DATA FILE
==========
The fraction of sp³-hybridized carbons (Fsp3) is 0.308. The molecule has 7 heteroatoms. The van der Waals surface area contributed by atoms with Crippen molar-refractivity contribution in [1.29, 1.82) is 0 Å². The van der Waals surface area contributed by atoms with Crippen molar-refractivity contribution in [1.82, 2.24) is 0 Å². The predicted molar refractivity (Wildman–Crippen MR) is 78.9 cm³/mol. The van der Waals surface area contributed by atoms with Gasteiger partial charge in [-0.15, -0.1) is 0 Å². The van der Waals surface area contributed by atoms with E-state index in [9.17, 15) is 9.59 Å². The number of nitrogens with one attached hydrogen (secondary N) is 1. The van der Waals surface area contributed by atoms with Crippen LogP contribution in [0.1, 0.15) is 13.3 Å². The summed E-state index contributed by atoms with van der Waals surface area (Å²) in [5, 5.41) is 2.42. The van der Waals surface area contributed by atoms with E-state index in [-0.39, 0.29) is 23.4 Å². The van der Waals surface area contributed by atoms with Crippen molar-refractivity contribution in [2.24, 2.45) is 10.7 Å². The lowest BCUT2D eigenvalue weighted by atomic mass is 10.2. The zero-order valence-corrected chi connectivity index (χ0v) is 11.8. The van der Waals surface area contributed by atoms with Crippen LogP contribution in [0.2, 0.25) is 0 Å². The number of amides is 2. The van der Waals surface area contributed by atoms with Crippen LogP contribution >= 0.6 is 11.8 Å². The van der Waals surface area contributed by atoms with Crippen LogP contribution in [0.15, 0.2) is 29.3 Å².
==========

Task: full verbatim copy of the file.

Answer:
The fraction of sp³-hybridized carbons (Fsp3) is 0.308. The molecule has 7 heteroatoms. The van der Waals surface area contributed by atoms with Crippen molar-refractivity contribution in [1.29, 1.82) is 0 Å². The van der Waals surface area contributed by atoms with Crippen molar-refractivity contribution in [1.82, 2.24) is 0 Å². The predicted molar refractivity (Wildman–Crippen MR) is 78.9 cm³/mol. The van der Waals surface area contributed by atoms with Gasteiger partial charge in [-0.15, -0.1) is 0 Å². The van der Waals surface area contributed by atoms with E-state index in [9.17, 15) is 9.59 Å². The number of nitrogens with one attached hydrogen (secondary N) is 1. The van der Waals surface area contributed by atoms with Crippen LogP contribution in [0.1, 0.15) is 13.3 Å². The summed E-state index contributed by atoms with van der Waals surface area (Å²) in [5, 5.41) is 2.42. The van der Waals surface area contributed by atoms with E-state index in [-0.39, 0.29) is 23.4 Å². The van der Waals surface area contributed by atoms with Crippen molar-refractivity contribution in [2.24, 2.45) is 10.7 Å². The lowest BCUT2D eigenvalue weighted by atomic mass is 10.2. The zero-order valence-corrected chi connectivity index (χ0v) is 11.8. The van der Waals surface area contributed by atoms with Crippen LogP contribution in [0.2, 0.25) is 0 Å². The number of amides is 2. The van der Waals surface area contributed by atoms with Crippen LogP contribution >= 0.6 is 11.8 Å². The van der Waals surface area contributed by atoms with Crippen LogP contribution in [0.15, 0.2) is 29.3 Å².